Analogue Addressable Fire Alarm Systems Over Conventional Fire Alarm Systems
In the early 90’s a new type of fire alarm system became available on the market. This type of system was called an analogue addressable fire alarm system as opposed to the already established conventional (non addressable) fire alarm system. This introduction of this type of system was a huge leap forward in the capabilities and installation of fire alarm systems throughout the world. As the standards of fire alarm detection systems required in buildings got more detailed and thorough in the late 80’s it became clear that the conventional type of fire alarm systems were being stretched to the limit of their capabilities, especially within large buildings. The new standards and regulations that were introduced in that period led to more detection points and zones being needed throughout buildings.
Conventional type fire alarm systems had to be wired using separate radial circuits per zone required. In large buildings this could mean that over 50 zones may now be needed to correctly protect the property to the new standards. Using the conventional type fire alarm systems was proving to be expensive and very time consuming. Several large fire alarm manufacturers highlighted this problem and began to develop what we now call analogue addressable fire alarm systems. The technical enhancements in computer, component and pcb technology around this period meant that this type of system could now be possible. Instead of the systems now being installed using the old zone radial circuits, fire alarms now began to be wired using loop circuits, where large amounts of fire alarm system devices could be incorporated onto each loop of the fire alarm system. This was a great advantage to fire alarm installation companies as instead of having to bring each zone circuit back to the panel position they could now wire multiple zones around the loop before having to come back to the panel position. This saved installation time and also has a great cost benefit in the reduced amount of cable needed to wire the same amount of devices. As the panels became more developed and more powerful the panels became capable of handling more and more loops per panel, with some manufacturers now boasting 8 loop panels within their product portfolio. These large control panels are capable of handling the fire detection services for extremely large buildings.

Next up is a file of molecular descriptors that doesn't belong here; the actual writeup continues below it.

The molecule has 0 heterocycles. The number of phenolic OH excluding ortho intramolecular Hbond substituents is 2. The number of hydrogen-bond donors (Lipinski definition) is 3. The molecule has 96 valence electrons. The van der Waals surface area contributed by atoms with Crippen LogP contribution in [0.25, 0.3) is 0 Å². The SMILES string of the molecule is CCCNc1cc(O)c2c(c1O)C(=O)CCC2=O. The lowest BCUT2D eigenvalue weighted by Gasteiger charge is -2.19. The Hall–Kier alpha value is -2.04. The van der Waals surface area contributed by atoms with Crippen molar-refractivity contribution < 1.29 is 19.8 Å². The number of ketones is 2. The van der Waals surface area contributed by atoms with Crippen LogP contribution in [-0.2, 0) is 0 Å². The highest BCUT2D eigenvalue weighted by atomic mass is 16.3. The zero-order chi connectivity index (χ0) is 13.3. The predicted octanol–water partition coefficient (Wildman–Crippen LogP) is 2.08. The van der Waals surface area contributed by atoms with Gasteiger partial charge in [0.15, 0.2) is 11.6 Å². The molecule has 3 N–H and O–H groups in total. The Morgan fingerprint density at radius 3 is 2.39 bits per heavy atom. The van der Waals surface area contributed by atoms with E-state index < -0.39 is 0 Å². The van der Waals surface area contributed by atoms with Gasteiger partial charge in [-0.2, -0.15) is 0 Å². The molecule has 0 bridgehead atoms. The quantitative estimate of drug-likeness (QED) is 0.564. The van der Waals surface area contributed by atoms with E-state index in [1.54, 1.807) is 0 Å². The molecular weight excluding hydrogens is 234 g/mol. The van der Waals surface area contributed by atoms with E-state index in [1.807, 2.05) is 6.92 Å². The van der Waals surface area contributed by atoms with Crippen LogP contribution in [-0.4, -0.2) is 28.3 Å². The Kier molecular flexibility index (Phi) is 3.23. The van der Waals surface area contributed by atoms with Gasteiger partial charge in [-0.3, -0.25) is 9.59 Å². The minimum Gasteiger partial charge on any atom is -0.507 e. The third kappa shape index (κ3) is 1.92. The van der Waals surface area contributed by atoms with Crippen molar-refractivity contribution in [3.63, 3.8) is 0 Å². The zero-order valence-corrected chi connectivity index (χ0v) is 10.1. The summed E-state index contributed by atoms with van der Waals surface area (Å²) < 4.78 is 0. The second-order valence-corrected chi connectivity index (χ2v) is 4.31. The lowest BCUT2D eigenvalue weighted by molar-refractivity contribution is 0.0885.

Another huge benefit of the new generation of analogue addressable fire alarm control panels is that they are much more advanced in cutting down the amount of false alarms. These new systems are constantly monitoring the air flowing through the smoke detectors. If these smoke detectors start to become contaminated with dust for example, instead of putting the whole system into a ‘fire’ state with all the sounders activating, the analogue addressable fire alarm systems will now give a pre-alarm warning on the panel and not activate the entire system. This feature is extremely useful in buildings where fire alarm false alarms can be very costly financially, examples of these types of buildings are airports and banks. With these analogue addressable fire alarm systems it is also possible to alter the sensitivity of each device from the main control panel, this is also of great use to fire alarm engineers when programming the system and false alarm management.
A further major advancement with analogue addressable fire alarm system is that each device on the system can be given a text description of exactly where that device is within the building. Whereas conventional type fire alarm systems would only give an indication of which zone has gone into an ‘alarm’ state. This has huge safety benefits, especially in large sites. This feature allows fire fighters and security personnel to pinpoint exactly where a fire may have started, enabling faster response times to fires, therefore saving lives and property.
These analogue addressable fire alarm systems are still advancing at an impressive rate. Giving new innovative solutions to fire detection and false alarm prevention.
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